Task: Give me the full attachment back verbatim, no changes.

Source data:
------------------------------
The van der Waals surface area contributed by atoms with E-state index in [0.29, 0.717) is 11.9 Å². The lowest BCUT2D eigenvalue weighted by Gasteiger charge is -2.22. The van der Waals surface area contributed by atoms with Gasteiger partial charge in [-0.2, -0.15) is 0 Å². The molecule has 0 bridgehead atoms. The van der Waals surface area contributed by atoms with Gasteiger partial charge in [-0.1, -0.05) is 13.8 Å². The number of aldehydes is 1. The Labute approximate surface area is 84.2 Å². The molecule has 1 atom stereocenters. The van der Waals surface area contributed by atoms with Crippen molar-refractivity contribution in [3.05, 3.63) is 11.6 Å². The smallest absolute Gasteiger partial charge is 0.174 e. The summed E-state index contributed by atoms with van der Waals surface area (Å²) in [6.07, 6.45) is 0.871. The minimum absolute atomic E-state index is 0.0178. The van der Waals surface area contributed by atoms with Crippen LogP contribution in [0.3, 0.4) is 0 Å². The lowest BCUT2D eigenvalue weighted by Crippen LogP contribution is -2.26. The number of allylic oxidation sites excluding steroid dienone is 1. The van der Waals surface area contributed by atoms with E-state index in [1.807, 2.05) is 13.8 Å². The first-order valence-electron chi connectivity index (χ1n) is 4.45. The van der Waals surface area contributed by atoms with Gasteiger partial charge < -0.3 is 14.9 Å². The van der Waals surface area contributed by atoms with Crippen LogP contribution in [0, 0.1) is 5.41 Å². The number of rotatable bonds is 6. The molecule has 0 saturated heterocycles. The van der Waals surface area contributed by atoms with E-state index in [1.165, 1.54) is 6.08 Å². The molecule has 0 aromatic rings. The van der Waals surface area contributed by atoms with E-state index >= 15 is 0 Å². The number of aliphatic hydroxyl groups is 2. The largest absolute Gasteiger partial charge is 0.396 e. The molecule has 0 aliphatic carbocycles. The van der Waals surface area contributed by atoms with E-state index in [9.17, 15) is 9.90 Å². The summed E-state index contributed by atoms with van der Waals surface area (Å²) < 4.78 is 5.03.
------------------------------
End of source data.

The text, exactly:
The van der Waals surface area contributed by atoms with E-state index in [0.29, 0.717) is 11.9 Å². The lowest BCUT2D eigenvalue weighted by Gasteiger charge is -2.22. The van der Waals surface area contributed by atoms with Gasteiger partial charge in [-0.2, -0.15) is 0 Å². The molecule has 0 bridgehead atoms. The van der Waals surface area contributed by atoms with Gasteiger partial charge in [-0.1, -0.05) is 13.8 Å². The number of aldehydes is 1. The Labute approximate surface area is 84.2 Å². The molecule has 1 atom stereocenters. The van der Waals surface area contributed by atoms with Crippen molar-refractivity contribution in [3.05, 3.63) is 11.6 Å². The smallest absolute Gasteiger partial charge is 0.174 e. The summed E-state index contributed by atoms with van der Waals surface area (Å²) in [6.07, 6.45) is 0.871. The minimum absolute atomic E-state index is 0.0178. The van der Waals surface area contributed by atoms with Crippen LogP contribution in [0.3, 0.4) is 0 Å². The lowest BCUT2D eigenvalue weighted by Crippen LogP contribution is -2.26. The number of allylic oxidation sites excluding steroid dienone is 1. The van der Waals surface area contributed by atoms with E-state index in [1.807, 2.05) is 13.8 Å². The first-order valence-electron chi connectivity index (χ1n) is 4.45. The van der Waals surface area contributed by atoms with Gasteiger partial charge < -0.3 is 14.9 Å². The van der Waals surface area contributed by atoms with Crippen LogP contribution in [0, 0.1) is 5.41 Å². The number of rotatable bonds is 6. The molecule has 0 saturated heterocycles. The van der Waals surface area contributed by atoms with E-state index in [1.165, 1.54) is 6.08 Å². The molecule has 0 aromatic rings. The van der Waals surface area contributed by atoms with E-state index >= 15 is 0 Å². The number of aliphatic hydroxyl groups is 2. The largest absolute Gasteiger partial charge is 0.396 e. The molecule has 0 aliphatic carbocycles. The van der Waals surface area contributed by atoms with E-state index in [9.17, 15) is 9.90 Å². The summed E-state index contributed by atoms with van der Waals surface area (Å²) < 4.78 is 5.03.